Leake, the most recent player to begin his professional career in the Majors, has been steady in four-plus seasons with the Reds. He has gone 44-32 with a 3.95 ERA in 121 games (116 starts) and won a career-high 14 games in 2013. Leake is a quality No. 4-caliber starter.
Nola has more upside than that. Leake doesn't have a consistently above-average pitch, while Nola has two potential plus offerings in his fastball and changeup. He has what it take to be a good No. 3 starter, a notch above what Leake is.
It's hard to contain my excitement when I look at the line Reds right-hander Ben Lively has put up: 6-0, 0.63 ERA, 42 2/3 innings, 23 hits, three walks and 54 strikeouts -- and in the California League, no less. Will he stay as a starter? And what kind of upside does he possess?
-- Tim B., Cincinnati
Lively won his first six outings and threw seven scoreless innings Wednesday night, only to see his bullpen blow a 4-0 lead. He fashioned 31 consecutive shutout innings at one point and leads the Minors in victories and strikeouts, and he ranks second in ERA, K/BB ratio and WHIP (0.61). Lively's incredible start is even more impressive considering that this is his first full year in pro ball, he had one previous start in a full-season league and the high Class A Cal League is extremely hitter-friendly.
A fourth-round pick out of Central Florida in 2013, Lively definitely has what it takes to remain a starter. He has tremendous command of four average-or-better pitches: a low-90s fastball, a solid slider and a decent curveball and changeup. Lively doesn't have a true out pitch, but his offerings play up because of his ability to locate them, and he projects as a No. 3 or No. 4 starter.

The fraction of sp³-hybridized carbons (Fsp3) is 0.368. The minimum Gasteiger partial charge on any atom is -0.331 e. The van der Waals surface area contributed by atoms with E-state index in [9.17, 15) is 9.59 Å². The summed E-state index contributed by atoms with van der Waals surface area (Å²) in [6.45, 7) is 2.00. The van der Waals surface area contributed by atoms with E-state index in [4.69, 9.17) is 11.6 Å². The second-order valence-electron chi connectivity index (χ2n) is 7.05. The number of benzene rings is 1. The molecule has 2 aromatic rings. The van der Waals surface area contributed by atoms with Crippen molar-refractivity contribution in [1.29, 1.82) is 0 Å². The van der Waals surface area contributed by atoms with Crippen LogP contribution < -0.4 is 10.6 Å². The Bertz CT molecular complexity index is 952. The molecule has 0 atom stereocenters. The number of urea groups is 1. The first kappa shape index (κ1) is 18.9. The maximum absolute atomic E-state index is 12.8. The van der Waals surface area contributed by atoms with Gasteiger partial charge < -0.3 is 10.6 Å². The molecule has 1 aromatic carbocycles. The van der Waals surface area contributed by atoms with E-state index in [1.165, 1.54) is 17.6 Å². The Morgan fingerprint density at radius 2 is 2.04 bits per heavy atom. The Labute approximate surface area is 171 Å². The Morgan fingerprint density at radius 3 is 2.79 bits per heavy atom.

Where do you see Oregon State outfielder Michael Conforto being drafted? Is he slated to be a fourth outfielder rather that a full-time player?
-- Doug C., Bowling Green, Ohio
Conforto should fit in the middle of the first round, somewhere in the 11-20 range. He's one of the best bats available from the college ranks, and he's hitting .407/.552/.627 with more walks (41) than strikeouts (26) as a junior. Conforto's best tool is his plus left-handed power -- he led the U.S. national collegiate team with three homers last summer -- and he also could hit for a solid average.
Conforto's athleticism isn't bad for a 6-foot-2, 217-pounder, though his below-average speed, range and arm make him a left fielder. He definitely has the bat to profile as not only an everyday player, but also a middle-of-the-order hitter. If not, Conforto wouldn't go nearly as high in the Draft as he will.
Conforto has some of the most interesting bloodlines in the 2014 Draft. His father Mike played linebacker at Penn State, and his mother Tracie (Ruiz) won two gold medals in synchronized swimming at the 1984 Olympics. Michael starred as a quarterback and safety in high school, drawing interest from college football programs, before deciding to focus on baseball with the Beavers.